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J.D. Long GarcíaMarch 14, 2018
President Donald Trump reviews border wall prototypes on March 13 in San Diego. (AP Photo/Evan Vucci)President Donald Trump reviews border wall prototypes on March 13 in San Diego. (AP Photo/Evan Vucci)

President Donald Trump inspected eight border wall prototypes yesterday in southern California, saying that without “a wall system, you’re not going to have a country.”

“Drugs are pouring through California,” he said, adding that those who enter the United States illegally are “like professional climbers.” Nevertheless, he said, “When we put up a real wall, we’re going to stop 99 percent, maybe more.”

Building a “great border wall” was perhaps Mr. Trump’s most frequent campaign pledge in 2016, and he has repeatedly insisted that Mexico will pay for it.

Trump: “When we put up a real wall, we’re going to stop 99 percent, maybe more.”

The head of the Diocese of San Diego, Bishop Robert McElroy, reacted to the president’s visit with a terse statement: “It is a sad day for our country when we trade the majestic, hope-filled symbolism of the Statue of Liberty for an ineffective and grotesque wall which both displays and inflames the ethnic and cultural divisions that have long been the underside of our national history. Our faith is in the God who is the Father of us all, and who urges us to see Jesus himself in the immigrants and refugees who seek safety and freedom.”

Kevin Appleby, senior director of international immigration policy for the Center for Migration Studies in New York, also criticized the proposed wall, saying that it “is a symbol, but it also has harmful consequences on border communities and the migrants themselves.”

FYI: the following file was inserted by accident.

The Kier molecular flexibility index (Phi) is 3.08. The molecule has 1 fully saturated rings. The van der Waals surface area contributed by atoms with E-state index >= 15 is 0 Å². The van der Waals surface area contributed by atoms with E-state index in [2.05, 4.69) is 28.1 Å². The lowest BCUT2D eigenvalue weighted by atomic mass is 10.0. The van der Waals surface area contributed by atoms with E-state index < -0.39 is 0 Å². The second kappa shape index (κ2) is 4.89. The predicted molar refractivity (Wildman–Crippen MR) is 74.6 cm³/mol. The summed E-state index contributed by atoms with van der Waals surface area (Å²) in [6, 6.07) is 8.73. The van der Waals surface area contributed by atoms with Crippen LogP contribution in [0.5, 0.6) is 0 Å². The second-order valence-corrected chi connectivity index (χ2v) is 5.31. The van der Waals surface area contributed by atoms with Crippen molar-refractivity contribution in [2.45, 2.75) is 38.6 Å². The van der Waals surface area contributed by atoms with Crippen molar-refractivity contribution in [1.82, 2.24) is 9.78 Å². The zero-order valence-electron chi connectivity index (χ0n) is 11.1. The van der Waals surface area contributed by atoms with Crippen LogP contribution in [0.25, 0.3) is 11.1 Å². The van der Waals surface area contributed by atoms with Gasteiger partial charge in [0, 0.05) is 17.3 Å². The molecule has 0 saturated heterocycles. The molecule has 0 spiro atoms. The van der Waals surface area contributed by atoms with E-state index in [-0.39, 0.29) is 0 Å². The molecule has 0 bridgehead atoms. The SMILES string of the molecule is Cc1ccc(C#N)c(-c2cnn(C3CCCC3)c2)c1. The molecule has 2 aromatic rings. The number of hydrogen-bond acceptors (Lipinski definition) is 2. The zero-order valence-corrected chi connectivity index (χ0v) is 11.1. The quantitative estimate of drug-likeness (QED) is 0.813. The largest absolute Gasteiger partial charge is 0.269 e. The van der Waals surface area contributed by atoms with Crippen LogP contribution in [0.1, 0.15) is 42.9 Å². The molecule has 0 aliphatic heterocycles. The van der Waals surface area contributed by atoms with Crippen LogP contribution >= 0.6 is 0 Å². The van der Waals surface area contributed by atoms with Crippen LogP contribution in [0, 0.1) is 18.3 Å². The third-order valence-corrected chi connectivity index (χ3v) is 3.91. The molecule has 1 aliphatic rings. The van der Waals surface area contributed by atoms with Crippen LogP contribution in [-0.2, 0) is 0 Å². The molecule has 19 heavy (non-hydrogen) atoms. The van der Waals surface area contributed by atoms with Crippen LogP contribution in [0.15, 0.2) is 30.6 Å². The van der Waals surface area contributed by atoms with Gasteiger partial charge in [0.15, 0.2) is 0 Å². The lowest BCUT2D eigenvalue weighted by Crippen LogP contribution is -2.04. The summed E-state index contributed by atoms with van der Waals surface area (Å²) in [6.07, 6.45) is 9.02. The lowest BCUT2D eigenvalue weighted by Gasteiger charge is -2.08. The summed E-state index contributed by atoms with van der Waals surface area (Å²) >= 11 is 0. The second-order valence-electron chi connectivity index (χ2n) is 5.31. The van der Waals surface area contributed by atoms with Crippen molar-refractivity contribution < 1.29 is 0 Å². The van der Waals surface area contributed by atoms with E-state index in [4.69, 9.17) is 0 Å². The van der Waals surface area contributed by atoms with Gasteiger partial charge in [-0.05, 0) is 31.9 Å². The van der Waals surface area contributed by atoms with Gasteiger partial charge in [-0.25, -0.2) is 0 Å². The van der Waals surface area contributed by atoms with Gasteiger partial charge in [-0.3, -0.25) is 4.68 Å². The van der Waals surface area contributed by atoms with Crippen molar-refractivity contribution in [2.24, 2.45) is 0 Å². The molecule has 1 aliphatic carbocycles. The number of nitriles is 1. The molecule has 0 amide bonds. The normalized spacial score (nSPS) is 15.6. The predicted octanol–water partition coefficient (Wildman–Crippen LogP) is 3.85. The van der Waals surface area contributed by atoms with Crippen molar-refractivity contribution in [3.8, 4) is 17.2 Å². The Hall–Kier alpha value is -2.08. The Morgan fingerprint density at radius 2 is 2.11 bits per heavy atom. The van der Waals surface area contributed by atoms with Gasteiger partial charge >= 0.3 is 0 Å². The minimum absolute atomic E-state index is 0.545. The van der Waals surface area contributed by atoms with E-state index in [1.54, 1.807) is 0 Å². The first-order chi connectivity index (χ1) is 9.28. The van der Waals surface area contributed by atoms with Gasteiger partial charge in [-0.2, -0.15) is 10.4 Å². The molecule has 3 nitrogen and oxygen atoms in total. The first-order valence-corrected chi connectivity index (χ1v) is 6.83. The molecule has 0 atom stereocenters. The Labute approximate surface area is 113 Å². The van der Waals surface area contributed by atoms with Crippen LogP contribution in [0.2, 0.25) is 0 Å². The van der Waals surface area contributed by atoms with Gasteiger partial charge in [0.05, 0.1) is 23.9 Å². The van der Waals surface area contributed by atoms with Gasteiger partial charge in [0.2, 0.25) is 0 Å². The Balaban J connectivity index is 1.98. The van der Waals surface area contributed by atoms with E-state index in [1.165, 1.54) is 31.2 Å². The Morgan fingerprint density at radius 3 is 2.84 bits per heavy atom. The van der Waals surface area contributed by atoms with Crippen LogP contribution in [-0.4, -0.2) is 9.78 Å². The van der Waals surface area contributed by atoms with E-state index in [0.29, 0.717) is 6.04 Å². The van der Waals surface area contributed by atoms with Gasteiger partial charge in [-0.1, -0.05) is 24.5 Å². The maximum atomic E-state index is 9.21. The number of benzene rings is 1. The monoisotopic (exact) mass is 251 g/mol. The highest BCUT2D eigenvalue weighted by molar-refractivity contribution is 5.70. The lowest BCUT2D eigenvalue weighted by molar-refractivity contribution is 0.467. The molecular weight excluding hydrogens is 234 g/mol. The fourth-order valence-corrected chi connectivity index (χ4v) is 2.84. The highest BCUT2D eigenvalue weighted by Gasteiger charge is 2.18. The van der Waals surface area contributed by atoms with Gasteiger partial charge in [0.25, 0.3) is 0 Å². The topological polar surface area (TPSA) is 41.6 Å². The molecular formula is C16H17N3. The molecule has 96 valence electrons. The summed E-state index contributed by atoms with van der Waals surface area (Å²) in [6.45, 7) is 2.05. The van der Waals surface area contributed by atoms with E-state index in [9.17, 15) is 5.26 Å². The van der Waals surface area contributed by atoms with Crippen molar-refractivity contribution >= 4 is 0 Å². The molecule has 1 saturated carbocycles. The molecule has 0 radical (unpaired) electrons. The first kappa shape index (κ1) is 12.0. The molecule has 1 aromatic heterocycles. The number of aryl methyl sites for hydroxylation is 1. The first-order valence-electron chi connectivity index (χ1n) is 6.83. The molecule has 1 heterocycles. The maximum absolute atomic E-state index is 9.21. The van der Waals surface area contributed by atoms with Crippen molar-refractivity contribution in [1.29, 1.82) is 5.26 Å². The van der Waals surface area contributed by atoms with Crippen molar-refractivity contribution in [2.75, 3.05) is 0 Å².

As the United States has built barriers on the Mexico border, it has simply redirected the flow of unauthorized entries to more remote areas of the desert, Mr. Appleby said. While Mr. Trump says the wall can stop illegal immigration, according to the Center for Migration Studies, the larger problem comes from people who enter the country legally and overstay their visas. Overstays account for about two-thirds of new undocumented immigrants, a pattern that began in 2007.

Visa overstays account for about two-thirds of new undocumented immigrants, a pattern that began in 2007.

“Economic and other factors are influencing migration across the border,” Mr. Appleby said in an interview with America. An enforcement-only approach will not stop the problem of illegal immigration, he said. “We need comprehensive reform.”

The U.S. bishops have been urging a comprehensive overhaul of the immigration system for more than 15 years. In 2003, bishops from the United States and Mexico issued a joint pastoral letter, “Strangers No Longer,” in which they outlined a Catholic approach to reform.

The bishops have recognized a sovereign nation’s right to regulate its border, but they argue enforcement should be targeted, proportional and humane. Reform, they say, must go beyond border security, and it should offer undocumented immigrants a pathway to legal status, maintain family-based immigration and develop a market-driven temporary worker program.